Thousands of Canaan lovers have flocked to the Shiboleths' support by signing an online petition in recognition of their efforts to put the breed on the map, but a final decision is in the hands of the courts, with the next hearing scheduled for October.
The land administration says that the case fell through the cracks. "ILA, for various reasons, remained quiet, but now it's time to make order," ILA's lawyer told the court at a hearing last month, Israel's Haaretz newspaper reported. ILA did not respond to a request for comment.
Although there are isolated pockets of Canaan dogs all over the world, breeders say they rely on the Shiboleths to widen the gene pool with wild dogs sourced in the Middle East, a task that is essential to ensuring that the breed ultimately survives.
Twice a year, Mrs Shiboleth goes out
to the Bedouin villages in Israel's Negev desert to find new dogs, a task that is getting progressively harder as Bedouin lifestyles gravitate away from their farmsteads, in part because of government policies aimed at pushing the Bedouin into cities. At the same time, Jewish communities are springing up in their place, replacing farmsteads with urban developments.
"In 10 or 20 years, no more [wild] Canaan dogs will exist in the desert," says Ze'ev Trainen, a scientist and Israeli dog expert.
"If by then, the genetic scale is broad enough, it is possible to have [this breed] for many generations, but otherwise it will become extinct."
It is a sobering thought. A gene pool that is as wide as possible is essential, as in-breeding ultimately leads to infertility, and hundreds of dog breeds are on the endangered list for that very reason.
Although Israel has made extensive efforts to reintroduce indigenous species to the land, its efforts have largely focused on animals such as the Arabian oryx and the onager, or wild ass. The Canaan dog, says Professor Trainen, is not categorised as a wild animal, and as a consequence, it is neglected. The same is true in other parts of the Middle East where perfect specimens still exist, but are regarded as strays.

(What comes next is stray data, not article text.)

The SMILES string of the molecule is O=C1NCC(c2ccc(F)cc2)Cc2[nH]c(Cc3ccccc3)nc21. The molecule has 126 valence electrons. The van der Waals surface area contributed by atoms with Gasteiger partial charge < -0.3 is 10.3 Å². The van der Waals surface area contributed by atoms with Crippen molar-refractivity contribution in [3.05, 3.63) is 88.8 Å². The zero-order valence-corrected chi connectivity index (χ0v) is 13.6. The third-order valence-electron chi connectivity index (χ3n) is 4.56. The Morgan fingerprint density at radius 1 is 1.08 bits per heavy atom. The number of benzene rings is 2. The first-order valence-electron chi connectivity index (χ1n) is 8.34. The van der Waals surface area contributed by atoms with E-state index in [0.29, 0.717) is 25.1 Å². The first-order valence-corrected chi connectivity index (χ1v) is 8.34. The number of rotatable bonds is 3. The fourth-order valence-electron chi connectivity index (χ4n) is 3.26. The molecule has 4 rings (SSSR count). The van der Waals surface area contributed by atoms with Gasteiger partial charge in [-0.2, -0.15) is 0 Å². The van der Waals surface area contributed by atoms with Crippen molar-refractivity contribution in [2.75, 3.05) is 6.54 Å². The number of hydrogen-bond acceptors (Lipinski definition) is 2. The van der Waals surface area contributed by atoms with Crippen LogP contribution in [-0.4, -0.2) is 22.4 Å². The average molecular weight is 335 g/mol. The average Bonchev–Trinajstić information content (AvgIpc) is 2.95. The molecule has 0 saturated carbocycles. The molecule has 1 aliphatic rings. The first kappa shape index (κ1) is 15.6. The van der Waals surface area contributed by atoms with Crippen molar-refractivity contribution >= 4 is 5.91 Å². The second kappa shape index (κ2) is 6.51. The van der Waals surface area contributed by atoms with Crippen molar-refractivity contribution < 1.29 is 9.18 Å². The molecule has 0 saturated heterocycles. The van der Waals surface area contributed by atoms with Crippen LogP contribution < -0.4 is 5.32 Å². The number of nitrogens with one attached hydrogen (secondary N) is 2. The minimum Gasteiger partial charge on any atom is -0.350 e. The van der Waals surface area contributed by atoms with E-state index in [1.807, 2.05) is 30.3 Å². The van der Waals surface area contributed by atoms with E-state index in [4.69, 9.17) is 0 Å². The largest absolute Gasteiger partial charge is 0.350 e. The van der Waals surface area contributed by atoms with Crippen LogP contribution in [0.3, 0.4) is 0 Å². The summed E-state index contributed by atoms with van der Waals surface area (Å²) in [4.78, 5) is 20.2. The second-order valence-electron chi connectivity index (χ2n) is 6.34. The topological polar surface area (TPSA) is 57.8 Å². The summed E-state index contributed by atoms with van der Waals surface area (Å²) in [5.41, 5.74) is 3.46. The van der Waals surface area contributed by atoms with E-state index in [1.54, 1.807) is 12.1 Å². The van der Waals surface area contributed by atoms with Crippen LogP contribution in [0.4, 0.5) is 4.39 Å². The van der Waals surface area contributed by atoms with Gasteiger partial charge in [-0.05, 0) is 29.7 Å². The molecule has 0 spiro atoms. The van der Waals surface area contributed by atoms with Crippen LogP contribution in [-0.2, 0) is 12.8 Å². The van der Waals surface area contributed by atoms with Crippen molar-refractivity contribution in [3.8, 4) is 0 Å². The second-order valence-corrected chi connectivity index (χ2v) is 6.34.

Those who extol the virtues of the Canaan dog say that its demise would mean the disappearance of one of the last truly natural breeds.
"The Canaan is the forefather of the dog we have now," says Mrs Shiboleth. "We think it's very important that such a dog exists so that people can see what a dog really was."
It retains a keen instinct for survival, which is rare among domesticated dogs. When a sandstorm brews, for example, it digs a shallow trench and flattens its ears against its eyes for protection. "Nature creates things to survive. Every feature is not there for looks; it's there for a purpose," says Ellen Minto, who owns Canaan dogs in Britain. "I like that."
But it's not a dog that suits everyone. Unlike more servile breeds, such as the Labrador, it is a highly intelligent dog, described by those who own it as an equal, not a pet.
"Canaans are never your servant; they're your partner," says Mrs Shiboleth. "They have to respect you. You can't buy them with food or with toys."